¶ “Climate change: Protests held ahead of California summit” • Organised by New York-based group 350.org, environmentalists held protests around the world demanding stepped up action on climate change, ahead of a summit in California. Thousands took part in Paris, days after France’s environment minister quit over perceived policy failures. [BBC]

Demonstration in Sydney harbor

¶ “Dirty Reality Catching Up With Fossil Fuel Vehicles” • The new Worldwide Harmonised Light Vehicle Test Procedure has been put into force in the EU from 1st of September 2018. With it and the Real Driving Emissions test, OEMs whose cars have always been highly polluting, and are finding that they are now running out of road. [CleanTechnica]

¶ “Companies want blockchain technology for Europe’s electricity market” • A growing number of companies want blockchain technology to become a core feature of Europe’s electricity market. With blockchain, traders can do business with no centralized intermediary, such as an exchange, and the system is considered more resilient. [Market Business News]

Electricity market based on blockchain technology

¶ “Kenya Being Duped Into The Coal Power Plant, Experts Say” • Environmental experts and civil society members have called on the government of Kenya to suspend the construction of a proposed coal power plant in Lamu County. They put a focus on dire health and environmental consequences associated with coal energy. [kenyanews.go.ke]

¶ “Sony to source all its energy from renewables by 2040” • Sony plans to have all the energy it uses come from renewable sources by 2040, up from the current level of 7%. Sony has already gone fully to green energy in Europe, but it has 111 business sites around the world, and 80% of the group’s energy consumption is in Japan. [Nikkei Asian Review]

Solar array (© Reuters)

¶ “‘Disappointed’: Josh Frydenberg sorry to see NEG dumped” • Former Australian Energy Minister Josh Frydenberg says he is disappointed the National Energy Guarantee is now dead. He says the Coalition’s message at the next federal election will be that both the major parties have failed to land durable emissions policies. [The Guardian]

¶ “30,000 Zambian households gain access to energy” • Over the course of a period of nine months, 30,000 Zambian households have gained access to energy for the first time. The increased access was achieved through the collaborative efforts between renewable energy company Fenix International and telecom firm MTN. [Lusaka Times]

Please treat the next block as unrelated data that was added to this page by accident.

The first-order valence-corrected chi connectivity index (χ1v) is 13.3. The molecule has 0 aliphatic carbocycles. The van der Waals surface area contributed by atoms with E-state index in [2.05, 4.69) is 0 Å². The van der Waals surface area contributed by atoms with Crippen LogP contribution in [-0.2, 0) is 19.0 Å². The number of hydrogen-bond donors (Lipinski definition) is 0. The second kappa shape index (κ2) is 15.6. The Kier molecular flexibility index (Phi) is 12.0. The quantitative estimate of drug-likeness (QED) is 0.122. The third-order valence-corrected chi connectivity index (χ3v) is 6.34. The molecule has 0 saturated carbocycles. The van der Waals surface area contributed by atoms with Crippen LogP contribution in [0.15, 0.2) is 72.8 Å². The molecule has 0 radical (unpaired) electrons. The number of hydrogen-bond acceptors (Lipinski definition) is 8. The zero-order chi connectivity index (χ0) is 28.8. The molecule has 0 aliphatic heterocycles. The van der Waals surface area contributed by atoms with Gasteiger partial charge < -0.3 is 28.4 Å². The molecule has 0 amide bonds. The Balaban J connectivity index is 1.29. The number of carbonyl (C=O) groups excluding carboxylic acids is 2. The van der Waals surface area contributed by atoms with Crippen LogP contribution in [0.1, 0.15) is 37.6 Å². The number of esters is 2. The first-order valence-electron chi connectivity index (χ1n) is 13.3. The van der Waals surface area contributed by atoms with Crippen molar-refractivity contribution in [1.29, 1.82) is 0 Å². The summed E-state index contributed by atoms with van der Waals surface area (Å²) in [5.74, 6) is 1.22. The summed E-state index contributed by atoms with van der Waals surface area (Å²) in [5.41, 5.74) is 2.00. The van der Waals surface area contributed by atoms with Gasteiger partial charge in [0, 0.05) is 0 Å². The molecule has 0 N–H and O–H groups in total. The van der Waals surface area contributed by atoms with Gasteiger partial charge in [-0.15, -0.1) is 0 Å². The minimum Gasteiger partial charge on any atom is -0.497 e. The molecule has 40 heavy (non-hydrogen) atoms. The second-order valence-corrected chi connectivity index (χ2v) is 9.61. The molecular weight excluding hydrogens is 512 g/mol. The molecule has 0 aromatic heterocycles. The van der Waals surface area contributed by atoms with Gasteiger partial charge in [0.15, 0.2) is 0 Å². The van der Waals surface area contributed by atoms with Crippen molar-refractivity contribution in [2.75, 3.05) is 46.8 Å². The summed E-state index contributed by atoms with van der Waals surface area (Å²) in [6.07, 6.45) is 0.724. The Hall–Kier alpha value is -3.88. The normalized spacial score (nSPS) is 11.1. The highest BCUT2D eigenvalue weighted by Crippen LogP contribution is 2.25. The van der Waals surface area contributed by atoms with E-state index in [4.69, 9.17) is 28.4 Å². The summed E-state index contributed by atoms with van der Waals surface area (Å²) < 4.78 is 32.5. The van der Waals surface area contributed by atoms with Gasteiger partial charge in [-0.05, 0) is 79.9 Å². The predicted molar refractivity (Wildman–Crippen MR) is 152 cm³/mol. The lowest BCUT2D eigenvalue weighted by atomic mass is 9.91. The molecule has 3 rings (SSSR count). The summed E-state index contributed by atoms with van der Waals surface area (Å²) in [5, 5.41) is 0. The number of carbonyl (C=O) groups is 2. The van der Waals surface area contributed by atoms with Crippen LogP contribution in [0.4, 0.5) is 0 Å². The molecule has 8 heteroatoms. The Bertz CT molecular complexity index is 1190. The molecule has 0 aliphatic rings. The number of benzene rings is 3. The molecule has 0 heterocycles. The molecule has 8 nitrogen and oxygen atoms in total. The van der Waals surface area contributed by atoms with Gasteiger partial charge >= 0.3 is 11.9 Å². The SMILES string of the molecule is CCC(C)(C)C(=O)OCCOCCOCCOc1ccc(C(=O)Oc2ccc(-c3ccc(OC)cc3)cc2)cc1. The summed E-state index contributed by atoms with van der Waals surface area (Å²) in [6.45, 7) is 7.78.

Solar panels and a thatched roof

¶ “First Minister suggests trip to north-east turbines might change Trump’s mind” • As she officially opened the European Offshore Wind Deployment Center, First Minister of Scotland Nicola Sturgeon said US President Trump might “change his mind” if he paid a visit to the wind farm off Aberdeen he has famously opposed. [Aberdeen Evening Express]

¶ “Coal sector in crisis” • A study revealed South Africa’s coal sector is in a state of crisis, including both coal mining and coal-fired electricity. Rising costs of coal mining, complicated procurement procedures, and energy insecurity have made coal increasingly less competitive. The crisis could place thousands of jobs at risk. [eNCA]


¶ “World Nuclear Association Calls For Abandoning Fossil Fuels To Achieve Green Future” • Agneta Rising, the director general of the World Nuclear Association, called on the global community to boost efforts to decarbonize economies and increase the use of nuclear power in order to achieve a clean energy future. [UrduPoint News]


¶ “Scenes From San Francisco’s #RiseforClimate” • In San Francisco, political and business leaders are gathering for the Global Climate Action Summit. On Saturday, so were 30,000 people, who came to make it clear that the stakes for dawdling on replacing fossil fuels with a just transition to clean energy are very, very high. [Sierra Magazine]

Young Aztec dancer (Photo: Sam Murphy)